13. Having read lots of vintage game magazines from several countries, I noticed that sometimes they quote foreign magazines, but rarely do full press reviews to help their readers discover the gaming press around the world. The exception was Tilt, in its time the best French computer game magazine. They run this kind of press review twice in their history (I made links to the scans at Abandonware Magazines, the images were too big). The first time, it was in their issue 22 (6/1985). They have a look at the major magazines of this era - but nothing from Japan. One of the few magazines I didn't know was Topscore, from the Netherlands. I tried to search info about this magazine (or some scans with the image search), and what I found was, er, not what I expected. Take a chance if you want, but for %*µ's sake, activate SafeSearch beforehand. I warned you. Presse sans frontières (part 1/2) Presse sans frontières (part 2/2) The second time, it was in their issue 87 (2/1991). It's a whole eight-page article, giving lots of info, places where these magazines can be found, their price, how to subscribe, the specificities of each country... And this time, Japan is not forgotten. Presse mondiale (part 1/4) Presse mondiale (part 2/4) Presse mondiale (part 3/4) Presse mondiale (part 4/4) Too bad other magazines didn't run this kind of article, there's valuable info inside.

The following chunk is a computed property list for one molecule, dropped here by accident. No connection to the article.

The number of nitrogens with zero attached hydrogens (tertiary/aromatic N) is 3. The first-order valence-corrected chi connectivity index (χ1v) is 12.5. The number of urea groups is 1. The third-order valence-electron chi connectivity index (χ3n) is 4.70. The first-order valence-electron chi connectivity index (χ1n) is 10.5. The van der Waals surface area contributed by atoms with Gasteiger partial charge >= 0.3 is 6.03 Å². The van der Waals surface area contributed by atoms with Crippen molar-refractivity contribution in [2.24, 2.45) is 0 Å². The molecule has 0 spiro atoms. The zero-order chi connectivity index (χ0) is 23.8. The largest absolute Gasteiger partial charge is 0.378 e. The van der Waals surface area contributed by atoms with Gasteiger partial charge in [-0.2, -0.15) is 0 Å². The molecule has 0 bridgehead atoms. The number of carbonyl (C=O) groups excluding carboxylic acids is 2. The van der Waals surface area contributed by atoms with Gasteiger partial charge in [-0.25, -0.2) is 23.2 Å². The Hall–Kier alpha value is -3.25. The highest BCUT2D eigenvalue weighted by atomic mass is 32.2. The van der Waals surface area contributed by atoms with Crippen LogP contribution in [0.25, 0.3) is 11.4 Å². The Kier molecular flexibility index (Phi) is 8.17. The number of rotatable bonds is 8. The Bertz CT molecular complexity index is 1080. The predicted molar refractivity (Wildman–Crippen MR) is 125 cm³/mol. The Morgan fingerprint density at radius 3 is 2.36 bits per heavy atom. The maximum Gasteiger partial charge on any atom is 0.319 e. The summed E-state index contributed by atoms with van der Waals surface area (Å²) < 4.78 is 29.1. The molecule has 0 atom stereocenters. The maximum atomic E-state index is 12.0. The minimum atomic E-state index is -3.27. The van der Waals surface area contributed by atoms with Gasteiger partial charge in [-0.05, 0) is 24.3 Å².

14. kitsunebi77's random stuff

    I saw the cheesy covers on the Twitter account, and the "Comp" in the title suggested it was a computer game magazine, but I wouldn't have guessed it covered adult games. It looks like it's impossible to guess if a Japanese game magazine is for adults or not just with the cover. Unless there is Mario or Pikachu on it. Well, I suppose. Hopefully. Comptiq still exists today, but its Wikipedia page does not mention any penchant for adult games. Maybe it's so common it's not worth mentioning.
  15. Hard Drive I Found At Work Today...

    With the label suggesting to boot from Windows and use a DiscWizard CD-ROM, it's certainly not a 10 Mb disk !